At no point is any character in the book beatified. This is not a sing-songy congratulatory book. It is a solid look at the conditions that led to early VC on the East Coast and eventual dominance by VC on the West Coast . . . it wasn't the trees, running trails and views that pulled people West. You will get a much better feel for the forces that pushed VC out of the East as well as the forces that drew VC West.
It is a great read about an inspirational Frenchman who was thoroughly American. American spirit at its best.
1 part history, 1 part politics, 2 parts economics, 3 parts clever
Good for: Economy shapers, history buffs, and those needing a little inspiration through the power of perseverance.
While the book is centered on Georges Doriot, it weaves numerous themes from beginning to end - the creation of the European automobile industry; the imperfections of the US capitalist system, first with a shortage of capital for young companies then with the difficulty of regulatory agencies grasping a new, potent business model; the rise of Harvard as the world's leading graduate school of business; the creation of INSEAD, Europe's leading graduate business school: the application of science and technology to the art of war; the proactive involvement of a teacher as a mentor to students in and out of the classroom; a lifelong storybook romance; the creation and evolution of the venture capital industry; and the value of living one's life to better oneself, his/her family, and society.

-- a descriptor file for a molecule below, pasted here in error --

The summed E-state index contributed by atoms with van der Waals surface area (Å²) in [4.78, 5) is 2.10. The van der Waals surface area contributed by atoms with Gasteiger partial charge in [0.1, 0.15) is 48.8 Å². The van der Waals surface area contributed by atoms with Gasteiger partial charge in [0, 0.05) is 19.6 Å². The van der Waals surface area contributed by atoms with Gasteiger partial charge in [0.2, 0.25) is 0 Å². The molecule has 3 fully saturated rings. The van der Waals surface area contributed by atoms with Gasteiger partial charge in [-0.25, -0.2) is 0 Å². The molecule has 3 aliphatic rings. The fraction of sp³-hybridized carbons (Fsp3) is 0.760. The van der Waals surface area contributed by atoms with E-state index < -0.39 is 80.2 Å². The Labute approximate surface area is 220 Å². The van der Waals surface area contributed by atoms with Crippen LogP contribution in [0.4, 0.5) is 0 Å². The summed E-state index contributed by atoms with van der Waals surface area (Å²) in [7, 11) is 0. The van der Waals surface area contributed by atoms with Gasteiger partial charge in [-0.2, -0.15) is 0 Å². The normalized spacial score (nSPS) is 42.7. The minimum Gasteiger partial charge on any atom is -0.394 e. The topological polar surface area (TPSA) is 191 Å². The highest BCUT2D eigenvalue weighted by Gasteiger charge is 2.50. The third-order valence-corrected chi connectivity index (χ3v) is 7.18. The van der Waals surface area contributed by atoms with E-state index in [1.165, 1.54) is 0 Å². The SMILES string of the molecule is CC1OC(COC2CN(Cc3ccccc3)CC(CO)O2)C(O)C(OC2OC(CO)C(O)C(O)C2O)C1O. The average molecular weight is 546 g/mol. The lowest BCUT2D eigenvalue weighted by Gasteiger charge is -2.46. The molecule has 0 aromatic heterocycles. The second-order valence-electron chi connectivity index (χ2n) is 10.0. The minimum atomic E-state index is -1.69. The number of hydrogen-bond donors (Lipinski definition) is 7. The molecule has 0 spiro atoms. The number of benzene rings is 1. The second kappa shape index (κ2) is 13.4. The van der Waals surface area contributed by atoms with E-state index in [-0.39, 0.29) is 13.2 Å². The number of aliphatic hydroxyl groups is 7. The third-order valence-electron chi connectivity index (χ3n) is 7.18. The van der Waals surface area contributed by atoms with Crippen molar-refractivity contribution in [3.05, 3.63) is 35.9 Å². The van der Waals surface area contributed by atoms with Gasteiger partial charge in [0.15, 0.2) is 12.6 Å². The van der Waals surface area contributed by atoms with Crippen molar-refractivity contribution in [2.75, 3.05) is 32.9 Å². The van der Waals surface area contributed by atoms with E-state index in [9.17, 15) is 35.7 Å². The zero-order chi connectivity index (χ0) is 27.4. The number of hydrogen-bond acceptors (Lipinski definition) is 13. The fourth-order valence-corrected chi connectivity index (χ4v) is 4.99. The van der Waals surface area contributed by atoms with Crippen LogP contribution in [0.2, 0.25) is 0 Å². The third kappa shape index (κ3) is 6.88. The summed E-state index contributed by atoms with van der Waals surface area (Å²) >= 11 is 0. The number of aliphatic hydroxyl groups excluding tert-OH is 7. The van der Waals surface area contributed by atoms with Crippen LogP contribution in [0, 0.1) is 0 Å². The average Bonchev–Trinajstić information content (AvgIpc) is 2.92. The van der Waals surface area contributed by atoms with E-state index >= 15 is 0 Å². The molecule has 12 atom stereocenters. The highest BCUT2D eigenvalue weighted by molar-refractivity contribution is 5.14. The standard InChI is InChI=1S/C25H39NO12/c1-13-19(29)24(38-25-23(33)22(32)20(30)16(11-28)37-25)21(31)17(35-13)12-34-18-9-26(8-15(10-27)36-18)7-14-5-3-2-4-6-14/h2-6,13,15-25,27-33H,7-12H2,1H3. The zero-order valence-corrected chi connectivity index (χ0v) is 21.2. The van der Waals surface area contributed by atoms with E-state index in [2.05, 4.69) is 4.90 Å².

Georges Doriot, The founder of the modern VC industry:
* Never graduated from college and dropped out of graduate school but became one of the most influential and popular professors at Harvard's Graduate School of Business.
* Led a revolution in the military by applying science to the art of war
* Financed and nurtured more than one hundred start-ups, including Digital Equipment Corporation and Cooper Laboratories
* Stressed common sense themes such as self-improvement, teamwork, and contributing to society.
* Believed in building companies for the long haul, not flipping them for a quick profit
* Was early to recognize the importance of globalization and creativity in the business world
* Mentored thousands of students, giving them advice, finding them jobs, guiding them in their careers, and taking extraordinarily personal interest in each and every one of their futures
"Doriot was the prophet of the "Start-up Nation," the leader of a social and economic crusade that democratized the clubby world of finance. More than any other person - through his teaching, writing, and leadership in the military, academic, and financial worlds - pioneered the transition to an economy built on entrepreneurship and innovation."
"Creative Capital" is a great read and is highly recommended for those in the "start-up" world that have lost their way. Today, we need another Doriot to democratize the clubby world of venture capital, nurture young companies, and pioneer a transition from investments in "me-too" products to truly innovative "first-in-class" products that can again fire-up America's economic and job creation engine.
I’d particularly recommend this book to anyone who works in the start-up/VC space or who has a passing interest in venture capital, from either a historical or a current perspective. Understanding the genesis of the industry sheds significant light on the current practice, and provides insight on future trends.